Roger L. Simon

Looking for Mr. Good President

The last on my block, I have just finished reading Lynne Cheney’s splendid biography of our fourth president, James Madison: A Life Reconsidered.  I blush to admit that my knowledge of Madison was not extensive.  Of course I knew he was one of the authors of The Federalist and was considered the father of the Constitution. And, yes, I did know a bit more than that.  I wasn’t completely ignorant. But, like many of my generation, growing up I had paid more attention to the likes of Marx and Marcuse.  They were the cool guys.  The Founding Fathers were people you had to study to pass a test, fogeys in wigs who took snuff and had elaborate handwritings.

Okay, I was dumb.  But at least I’m trying to play catch up.  One of the more surprising things I learned from Cheney’s book was how often and how extensively Madison and his good buddy Jefferson changed their minds.  These guys were flip floppers.  Well, not quite flip floppers of the John Kerry ilk (thankfully!), but they were able to reverse field when they had to or thought they had to. They were flexible men. In that sense they were the antitheses of our current president, who never seems to alter his views no matter what ever, holding on to them like a bulldog with the last chew toy on the planet.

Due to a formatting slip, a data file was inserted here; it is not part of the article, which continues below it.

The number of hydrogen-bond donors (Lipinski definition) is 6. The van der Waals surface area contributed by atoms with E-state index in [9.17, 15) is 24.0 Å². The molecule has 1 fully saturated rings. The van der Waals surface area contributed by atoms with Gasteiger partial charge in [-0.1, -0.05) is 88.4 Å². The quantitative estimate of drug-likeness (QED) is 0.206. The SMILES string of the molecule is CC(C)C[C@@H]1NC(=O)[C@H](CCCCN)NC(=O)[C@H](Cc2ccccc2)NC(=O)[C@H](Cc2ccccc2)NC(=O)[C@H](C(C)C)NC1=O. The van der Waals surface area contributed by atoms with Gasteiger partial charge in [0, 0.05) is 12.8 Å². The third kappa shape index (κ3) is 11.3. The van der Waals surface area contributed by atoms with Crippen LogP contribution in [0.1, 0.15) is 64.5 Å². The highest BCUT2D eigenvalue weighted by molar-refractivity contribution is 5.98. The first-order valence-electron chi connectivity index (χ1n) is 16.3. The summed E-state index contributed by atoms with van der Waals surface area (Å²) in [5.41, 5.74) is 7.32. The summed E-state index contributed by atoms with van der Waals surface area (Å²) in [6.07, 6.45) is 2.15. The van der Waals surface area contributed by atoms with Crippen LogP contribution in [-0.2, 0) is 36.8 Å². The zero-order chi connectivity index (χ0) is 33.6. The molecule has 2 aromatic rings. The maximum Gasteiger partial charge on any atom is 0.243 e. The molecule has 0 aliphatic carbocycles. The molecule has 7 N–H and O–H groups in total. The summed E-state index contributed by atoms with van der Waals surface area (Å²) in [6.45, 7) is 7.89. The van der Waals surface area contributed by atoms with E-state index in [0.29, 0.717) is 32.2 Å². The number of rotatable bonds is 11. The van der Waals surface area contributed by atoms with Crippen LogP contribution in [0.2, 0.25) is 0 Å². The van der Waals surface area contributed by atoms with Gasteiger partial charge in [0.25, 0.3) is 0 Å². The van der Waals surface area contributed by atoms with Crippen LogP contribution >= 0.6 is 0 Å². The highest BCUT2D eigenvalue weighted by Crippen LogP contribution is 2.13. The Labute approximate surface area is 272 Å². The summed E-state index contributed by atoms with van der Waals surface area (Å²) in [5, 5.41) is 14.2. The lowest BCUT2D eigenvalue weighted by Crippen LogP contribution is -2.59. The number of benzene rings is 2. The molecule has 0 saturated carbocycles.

In fact, Madison and Jefferson changed their views on really significant matters, usually in tandem, but sometimes not.  Madison, in writing The Federalist, argued extensively and brilliantly for a strong federal government, strong in 1780s terms  anyway, in order to stop the fragile country from flying apart and induce the states to support the Constitution.  Not long thereafter, during Adams’ administration, he went the other way, becoming something of an ur-libertarian, backing states’ rights and smaller government.  He had a good reason, the Alien and Sedition Acts that threatened the very Bill of Rights that Madison himself had authored (after he had opposed it).  Yes, he was for the Bill of Rights after he was against it.

Obviously, the man had no values.  Wrong.  He had plenty.  In Cheney’s telling, you see why he made the choices he did and in almost every case you agree — at least I did.  What you see most, in Madison and Jefferson, is  that in the end character is king.  It’s who you are that determines things or, as Reagan famously said, “People are policy.”

That is why I am not one of those who gets overly head up over whether someone is a Tea Partier or a RINO. In fact, I’m not much for the terminology, which largely puts me to sleep. I prefer to take a step backwards and look at the person.  I want someone who is psychologically and intellectually prepared for the unexpected, because none of us knows what the future will bring.  Who knew George W. Bush would walk into 9/11 and become a wartime president?

On the election of 2016 I am an agnostic (except that I will be voting GOP) and intend to stay that way for a long time. There’s a lot to talk about and think about. I want to hear as much as I can — and to ask questions.  Madison and Jefferson were concerned with big ideas. They weren’t into faux “hope and change.”  They were into real change.  We don’t see much of that from our present crop so far, though they haven’t had much opportunity to show us.  Maybe someone will surprise, and inspire, us.